In clear contrast to this is the study by Cina et al. who generated podocyte-specific mTOR knockout mice (61). Here, these mice developed proteinuria, glomerulosclerosis, and other hallmarks of acute kidney injury after only 3 weeks. Like both the PRR and ATG5 knockout studies, autophagosomes were detected within the podocytes, however, more similar to the PRR knockout model, these were evident after only 2 weeks (Table 1). The authors propose in this study that the loss of mTOR in podocytes has a twofold effect (61). Firstly, loss of mTOR results in the induction of autophagy, as indicated by the presence of autophagosomes and accumulation of LC3B II. Secondly, the authors demonstrate that loss of mTOR results in a failure of negative feedback loops to stop the induction of further autophagy and resolve this process. Hence, they propose that the severe and acute nephritic syndrome in mTOR podocyte-specific knockout mice is due to the disruption of the autophagic cycle at two points: induction and resolvement (Figure 1).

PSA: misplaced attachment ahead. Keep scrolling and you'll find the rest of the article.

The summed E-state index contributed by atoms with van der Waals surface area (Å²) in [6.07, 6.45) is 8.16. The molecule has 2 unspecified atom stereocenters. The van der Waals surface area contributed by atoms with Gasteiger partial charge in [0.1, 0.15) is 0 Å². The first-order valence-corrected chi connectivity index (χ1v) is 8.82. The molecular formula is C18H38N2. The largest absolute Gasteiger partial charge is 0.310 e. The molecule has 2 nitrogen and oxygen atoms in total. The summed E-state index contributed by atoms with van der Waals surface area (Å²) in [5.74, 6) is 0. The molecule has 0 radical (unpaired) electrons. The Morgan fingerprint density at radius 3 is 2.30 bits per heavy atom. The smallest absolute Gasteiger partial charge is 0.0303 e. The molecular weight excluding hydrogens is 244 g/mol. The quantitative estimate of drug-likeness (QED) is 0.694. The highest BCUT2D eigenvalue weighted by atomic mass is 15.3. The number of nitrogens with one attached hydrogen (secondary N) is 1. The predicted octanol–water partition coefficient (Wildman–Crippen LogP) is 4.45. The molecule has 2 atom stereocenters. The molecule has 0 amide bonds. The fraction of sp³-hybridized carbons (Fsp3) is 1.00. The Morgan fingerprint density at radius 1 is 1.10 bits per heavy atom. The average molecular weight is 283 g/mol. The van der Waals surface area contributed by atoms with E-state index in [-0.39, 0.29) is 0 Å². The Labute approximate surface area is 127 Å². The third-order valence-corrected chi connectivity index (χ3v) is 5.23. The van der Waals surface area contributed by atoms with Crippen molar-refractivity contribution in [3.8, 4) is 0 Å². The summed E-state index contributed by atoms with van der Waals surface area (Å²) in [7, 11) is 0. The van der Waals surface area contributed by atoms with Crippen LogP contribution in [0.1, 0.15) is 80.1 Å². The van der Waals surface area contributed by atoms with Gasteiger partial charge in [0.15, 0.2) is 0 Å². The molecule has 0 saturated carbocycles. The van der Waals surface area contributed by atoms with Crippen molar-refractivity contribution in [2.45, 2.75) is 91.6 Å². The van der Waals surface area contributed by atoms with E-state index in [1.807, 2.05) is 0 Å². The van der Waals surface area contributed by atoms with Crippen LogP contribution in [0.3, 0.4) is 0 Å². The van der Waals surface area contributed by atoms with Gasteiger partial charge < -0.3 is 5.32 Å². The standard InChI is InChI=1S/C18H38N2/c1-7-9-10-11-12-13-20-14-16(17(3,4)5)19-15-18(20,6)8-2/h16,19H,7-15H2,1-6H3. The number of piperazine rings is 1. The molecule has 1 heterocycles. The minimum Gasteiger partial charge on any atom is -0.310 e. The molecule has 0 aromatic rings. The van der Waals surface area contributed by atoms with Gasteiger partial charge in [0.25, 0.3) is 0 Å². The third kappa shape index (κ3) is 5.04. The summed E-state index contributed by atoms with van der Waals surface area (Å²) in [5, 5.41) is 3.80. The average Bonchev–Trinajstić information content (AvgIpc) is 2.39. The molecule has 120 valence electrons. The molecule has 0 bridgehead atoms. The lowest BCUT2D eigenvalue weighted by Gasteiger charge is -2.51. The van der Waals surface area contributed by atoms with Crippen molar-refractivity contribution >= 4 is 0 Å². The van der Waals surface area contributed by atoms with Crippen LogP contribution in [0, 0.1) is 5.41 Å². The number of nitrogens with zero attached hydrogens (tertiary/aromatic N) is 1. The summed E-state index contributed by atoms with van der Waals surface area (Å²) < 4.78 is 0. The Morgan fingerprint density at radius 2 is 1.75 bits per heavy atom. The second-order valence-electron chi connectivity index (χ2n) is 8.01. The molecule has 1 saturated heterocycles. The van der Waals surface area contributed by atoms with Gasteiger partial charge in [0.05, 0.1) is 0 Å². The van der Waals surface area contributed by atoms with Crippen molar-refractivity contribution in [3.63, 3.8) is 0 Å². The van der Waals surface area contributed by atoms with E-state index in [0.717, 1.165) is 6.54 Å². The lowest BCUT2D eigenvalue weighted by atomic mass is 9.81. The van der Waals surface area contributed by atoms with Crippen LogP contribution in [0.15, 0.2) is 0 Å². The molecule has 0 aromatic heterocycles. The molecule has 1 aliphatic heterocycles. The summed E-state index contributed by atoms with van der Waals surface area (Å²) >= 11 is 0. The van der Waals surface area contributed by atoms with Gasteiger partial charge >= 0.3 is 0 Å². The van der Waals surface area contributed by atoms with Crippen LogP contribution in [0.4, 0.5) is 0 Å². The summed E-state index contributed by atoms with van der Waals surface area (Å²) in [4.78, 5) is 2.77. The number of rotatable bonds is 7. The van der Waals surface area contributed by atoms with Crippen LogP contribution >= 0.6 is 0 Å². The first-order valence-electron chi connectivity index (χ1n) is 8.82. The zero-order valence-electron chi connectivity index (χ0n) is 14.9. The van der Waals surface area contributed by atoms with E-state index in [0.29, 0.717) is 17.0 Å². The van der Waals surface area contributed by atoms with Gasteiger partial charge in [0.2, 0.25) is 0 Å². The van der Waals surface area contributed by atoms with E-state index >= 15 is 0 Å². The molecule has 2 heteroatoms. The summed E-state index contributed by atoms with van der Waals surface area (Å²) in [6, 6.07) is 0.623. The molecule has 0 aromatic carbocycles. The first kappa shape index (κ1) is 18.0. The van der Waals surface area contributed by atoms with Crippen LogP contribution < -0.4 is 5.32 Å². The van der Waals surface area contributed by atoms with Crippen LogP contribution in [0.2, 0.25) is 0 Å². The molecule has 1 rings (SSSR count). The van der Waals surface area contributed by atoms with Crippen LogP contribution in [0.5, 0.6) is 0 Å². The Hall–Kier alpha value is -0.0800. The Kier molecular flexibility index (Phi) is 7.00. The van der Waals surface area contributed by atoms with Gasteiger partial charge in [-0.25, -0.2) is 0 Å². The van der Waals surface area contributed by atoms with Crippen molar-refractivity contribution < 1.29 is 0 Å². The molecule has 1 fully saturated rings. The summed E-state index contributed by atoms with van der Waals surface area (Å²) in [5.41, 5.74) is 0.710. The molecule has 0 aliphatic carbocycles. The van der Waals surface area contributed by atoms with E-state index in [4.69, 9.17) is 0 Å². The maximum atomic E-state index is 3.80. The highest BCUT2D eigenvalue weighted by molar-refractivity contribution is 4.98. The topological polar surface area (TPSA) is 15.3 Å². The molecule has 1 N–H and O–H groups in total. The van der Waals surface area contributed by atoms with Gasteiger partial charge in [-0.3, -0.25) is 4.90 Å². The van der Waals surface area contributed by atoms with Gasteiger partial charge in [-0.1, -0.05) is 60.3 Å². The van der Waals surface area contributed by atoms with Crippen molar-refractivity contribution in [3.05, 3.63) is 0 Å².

What is striking is the similarity in the severity of the phenotype observed between the conditional knockout of PRR and mTOR in these podocyte studies (Table 1). This strongly suggests that PRR is important in mTOR function, either due to a specific interaction or indirectly via its association with the V-ATPase (58). In support of this concept is that ubiquitous mTOR knockout mouse models also have similarities to that of PRR, where mTOR knockout embryonic stem cells have limited proliferation resulting in early lethality (E5.5), indicating an essential role for mTOR in cellular development (62, 63). The comparison of future PRR and mTOR conditional knockout models in other cell types will give more insight into the molecular mechanism by which PRR is important for mTOR activity.
Where to Next?
There is now clear evidence that PRR has an essential role in maintaining cellular homeostasis, specifically due to its involvement in autophagy. This will undoubtedly result in shift in research focus away from the contribution of PRR to cardiovascular disease, toward understanding its general role in the biology, homeostasis, proliferation, and development of all cell types.